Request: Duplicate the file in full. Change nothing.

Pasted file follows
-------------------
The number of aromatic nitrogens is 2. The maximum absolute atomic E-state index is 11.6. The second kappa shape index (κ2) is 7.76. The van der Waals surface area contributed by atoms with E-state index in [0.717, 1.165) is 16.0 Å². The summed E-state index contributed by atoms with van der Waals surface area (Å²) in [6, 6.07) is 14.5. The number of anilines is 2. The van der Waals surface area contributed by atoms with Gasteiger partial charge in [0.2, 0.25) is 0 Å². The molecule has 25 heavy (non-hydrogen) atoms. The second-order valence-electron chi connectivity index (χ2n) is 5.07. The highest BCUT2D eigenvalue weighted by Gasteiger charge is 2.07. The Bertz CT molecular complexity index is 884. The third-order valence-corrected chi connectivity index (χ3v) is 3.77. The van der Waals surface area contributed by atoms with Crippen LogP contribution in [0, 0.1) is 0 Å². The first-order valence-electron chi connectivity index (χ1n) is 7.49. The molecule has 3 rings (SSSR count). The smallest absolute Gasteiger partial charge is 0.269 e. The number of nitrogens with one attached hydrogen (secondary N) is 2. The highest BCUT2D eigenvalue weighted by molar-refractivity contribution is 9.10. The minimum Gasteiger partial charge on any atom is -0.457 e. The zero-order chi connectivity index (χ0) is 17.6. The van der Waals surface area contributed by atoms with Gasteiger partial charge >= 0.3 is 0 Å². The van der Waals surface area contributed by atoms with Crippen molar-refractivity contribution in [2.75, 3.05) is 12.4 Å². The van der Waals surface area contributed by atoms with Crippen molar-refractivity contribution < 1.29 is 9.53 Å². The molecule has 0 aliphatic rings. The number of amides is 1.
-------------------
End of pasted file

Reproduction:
The number of aromatic nitrogens is 2. The maximum absolute atomic E-state index is 11.6. The second kappa shape index (κ2) is 7.76. The van der Waals surface area contributed by atoms with E-state index in [0.717, 1.165) is 16.0 Å². The summed E-state index contributed by atoms with van der Waals surface area (Å²) in [6, 6.07) is 14.5. The number of anilines is 2. The van der Waals surface area contributed by atoms with Gasteiger partial charge in [0.2, 0.25) is 0 Å². The molecule has 25 heavy (non-hydrogen) atoms. The second-order valence-electron chi connectivity index (χ2n) is 5.07. The highest BCUT2D eigenvalue weighted by Gasteiger charge is 2.07. The Bertz CT molecular complexity index is 884. The third-order valence-corrected chi connectivity index (χ3v) is 3.77. The van der Waals surface area contributed by atoms with Crippen LogP contribution in [0, 0.1) is 0 Å². The first-order valence-electron chi connectivity index (χ1n) is 7.49. The molecule has 3 rings (SSSR count). The smallest absolute Gasteiger partial charge is 0.269 e. The number of nitrogens with one attached hydrogen (secondary N) is 2. The highest BCUT2D eigenvalue weighted by molar-refractivity contribution is 9.10. The minimum Gasteiger partial charge on any atom is -0.457 e. The zero-order chi connectivity index (χ0) is 17.6. The van der Waals surface area contributed by atoms with Gasteiger partial charge >= 0.3 is 0 Å². The van der Waals surface area contributed by atoms with Crippen molar-refractivity contribution in [2.75, 3.05) is 12.4 Å². The van der Waals surface area contributed by atoms with Crippen molar-refractivity contribution < 1.29 is 9.53 Å². The molecule has 0 aliphatic rings. The number of amides is 1.